Technology Record - Issue 23: Winter 21/22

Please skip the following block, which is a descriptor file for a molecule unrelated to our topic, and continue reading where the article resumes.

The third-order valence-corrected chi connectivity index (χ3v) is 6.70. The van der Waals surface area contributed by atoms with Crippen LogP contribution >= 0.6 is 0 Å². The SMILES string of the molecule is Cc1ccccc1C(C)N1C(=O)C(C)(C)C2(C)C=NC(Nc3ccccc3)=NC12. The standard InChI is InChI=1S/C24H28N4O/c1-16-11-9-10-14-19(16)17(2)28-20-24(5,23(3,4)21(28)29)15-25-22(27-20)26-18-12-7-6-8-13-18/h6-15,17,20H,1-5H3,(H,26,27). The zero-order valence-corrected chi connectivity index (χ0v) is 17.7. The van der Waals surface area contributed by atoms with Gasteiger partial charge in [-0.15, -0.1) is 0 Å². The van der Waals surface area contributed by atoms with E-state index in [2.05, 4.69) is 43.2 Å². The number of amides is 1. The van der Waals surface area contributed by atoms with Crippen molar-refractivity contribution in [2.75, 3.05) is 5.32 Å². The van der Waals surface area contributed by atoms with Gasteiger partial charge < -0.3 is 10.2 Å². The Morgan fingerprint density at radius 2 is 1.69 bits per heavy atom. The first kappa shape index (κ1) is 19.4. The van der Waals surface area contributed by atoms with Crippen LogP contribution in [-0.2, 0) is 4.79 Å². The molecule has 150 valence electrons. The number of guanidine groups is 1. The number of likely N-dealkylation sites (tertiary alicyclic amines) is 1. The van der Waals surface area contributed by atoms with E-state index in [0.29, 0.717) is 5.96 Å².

79 tagged or highlighted with various visualisation techniques. And good data quality software will add workflow techniques, such as notifications or triggers, for timely remediation of data quality issues as they arise. Reacting to problems after they happen remains very costly and companies who are reactive, instead of proactive, regarding data issues will continue to suffer from questionable decisions and missed opportunities. Too often data quality is viewed only through the lens of an assessment, as a sort of necessary evil similar to a security or financial audit. But the value truly lies in continuous improvement. Data quality should be a cycle: the assessment runs regularly – or even better, continuously – automation is refined all the time, and new actions are taken at the source, before bad data enters the system. As with any governance process, data quality improvement is a balance between tools, processes and people. Putting humans in the loop – people who are experts on the data but not experts on data quality – requires a highly specialised workflow and user experience that few products are able to provide. Talend is leading the way here, with tools including the Trust Score formula, Data Inventory and Data Stewardship to enable the collaborative curation of data with human-generated metadata, such as ratings and tagging. As in medicine, we may never have a perfect picture of all the factors that affect our data health. But by establishing a culture of continuous improvement, backed by people equipped with the best tools and software available for data quality, we can protect ourselves from the biggest and most common risks. And if we embed quality functionality into the data lifecycle before it enters the pipeline, we can make data health a way of life. Krishna Tammana is chief technology officer at Talend